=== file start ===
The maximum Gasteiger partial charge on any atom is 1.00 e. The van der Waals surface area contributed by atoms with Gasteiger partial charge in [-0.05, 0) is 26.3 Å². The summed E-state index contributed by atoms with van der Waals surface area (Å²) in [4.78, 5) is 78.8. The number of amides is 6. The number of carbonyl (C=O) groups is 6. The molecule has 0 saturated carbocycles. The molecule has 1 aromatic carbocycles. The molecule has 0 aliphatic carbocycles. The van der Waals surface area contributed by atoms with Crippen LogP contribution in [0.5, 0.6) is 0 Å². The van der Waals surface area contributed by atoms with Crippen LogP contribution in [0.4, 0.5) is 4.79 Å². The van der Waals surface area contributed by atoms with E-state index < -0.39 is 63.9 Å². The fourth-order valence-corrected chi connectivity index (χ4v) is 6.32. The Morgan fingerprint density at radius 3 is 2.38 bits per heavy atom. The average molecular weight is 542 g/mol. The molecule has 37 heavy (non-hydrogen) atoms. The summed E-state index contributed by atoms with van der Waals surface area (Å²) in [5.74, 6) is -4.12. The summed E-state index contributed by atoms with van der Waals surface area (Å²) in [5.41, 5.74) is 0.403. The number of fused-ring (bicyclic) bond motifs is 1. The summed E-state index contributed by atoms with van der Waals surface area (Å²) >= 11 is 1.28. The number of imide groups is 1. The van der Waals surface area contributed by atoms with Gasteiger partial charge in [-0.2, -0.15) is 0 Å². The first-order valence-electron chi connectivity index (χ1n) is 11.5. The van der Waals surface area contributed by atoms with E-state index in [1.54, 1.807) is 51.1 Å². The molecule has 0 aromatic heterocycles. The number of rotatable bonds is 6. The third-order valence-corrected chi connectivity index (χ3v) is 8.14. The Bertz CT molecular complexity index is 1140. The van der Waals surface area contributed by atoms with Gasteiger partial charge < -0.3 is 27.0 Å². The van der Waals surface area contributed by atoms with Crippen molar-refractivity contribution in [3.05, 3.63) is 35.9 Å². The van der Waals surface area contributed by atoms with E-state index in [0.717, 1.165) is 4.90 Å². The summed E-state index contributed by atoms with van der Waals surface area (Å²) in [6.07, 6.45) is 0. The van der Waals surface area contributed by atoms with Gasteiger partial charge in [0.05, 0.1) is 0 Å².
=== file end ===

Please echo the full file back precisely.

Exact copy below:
The maximum Gasteiger partial charge on any atom is 1.00 e. The van der Waals surface area contributed by atoms with Gasteiger partial charge in [-0.05, 0) is 26.3 Å². The summed E-state index contributed by atoms with van der Waals surface area (Å²) in [4.78, 5) is 78.8. The number of amides is 6. The number of carbonyl (C=O) groups is 6. The molecule has 0 saturated carbocycles. The molecule has 1 aromatic carbocycles. The molecule has 0 aliphatic carbocycles. The van der Waals surface area contributed by atoms with Crippen LogP contribution in [0.5, 0.6) is 0 Å². The van der Waals surface area contributed by atoms with Crippen LogP contribution in [0.4, 0.5) is 4.79 Å². The van der Waals surface area contributed by atoms with E-state index < -0.39 is 63.9 Å². The fourth-order valence-corrected chi connectivity index (χ4v) is 6.32. The Morgan fingerprint density at radius 3 is 2.38 bits per heavy atom. The average molecular weight is 542 g/mol. The molecule has 37 heavy (non-hydrogen) atoms. The summed E-state index contributed by atoms with van der Waals surface area (Å²) in [5.74, 6) is -4.12. The summed E-state index contributed by atoms with van der Waals surface area (Å²) in [5.41, 5.74) is 0.403. The number of fused-ring (bicyclic) bond motifs is 1. The summed E-state index contributed by atoms with van der Waals surface area (Å²) >= 11 is 1.28. The number of imide groups is 1. The van der Waals surface area contributed by atoms with Gasteiger partial charge in [-0.2, -0.15) is 0 Å². The first-order valence-electron chi connectivity index (χ1n) is 11.5. The van der Waals surface area contributed by atoms with E-state index in [1.54, 1.807) is 51.1 Å². The molecule has 0 aromatic heterocycles. The number of rotatable bonds is 6. The third-order valence-corrected chi connectivity index (χ3v) is 8.14. The Bertz CT molecular complexity index is 1140. The van der Waals surface area contributed by atoms with Gasteiger partial charge < -0.3 is 27.0 Å². The van der Waals surface area contributed by atoms with Crippen molar-refractivity contribution in [3.05, 3.63) is 35.9 Å². The van der Waals surface area contributed by atoms with E-state index in [0.717, 1.165) is 4.90 Å². The summed E-state index contributed by atoms with van der Waals surface area (Å²) in [6.07, 6.45) is 0. The van der Waals surface area contributed by atoms with Gasteiger partial charge in [0.05, 0.1) is 0 Å².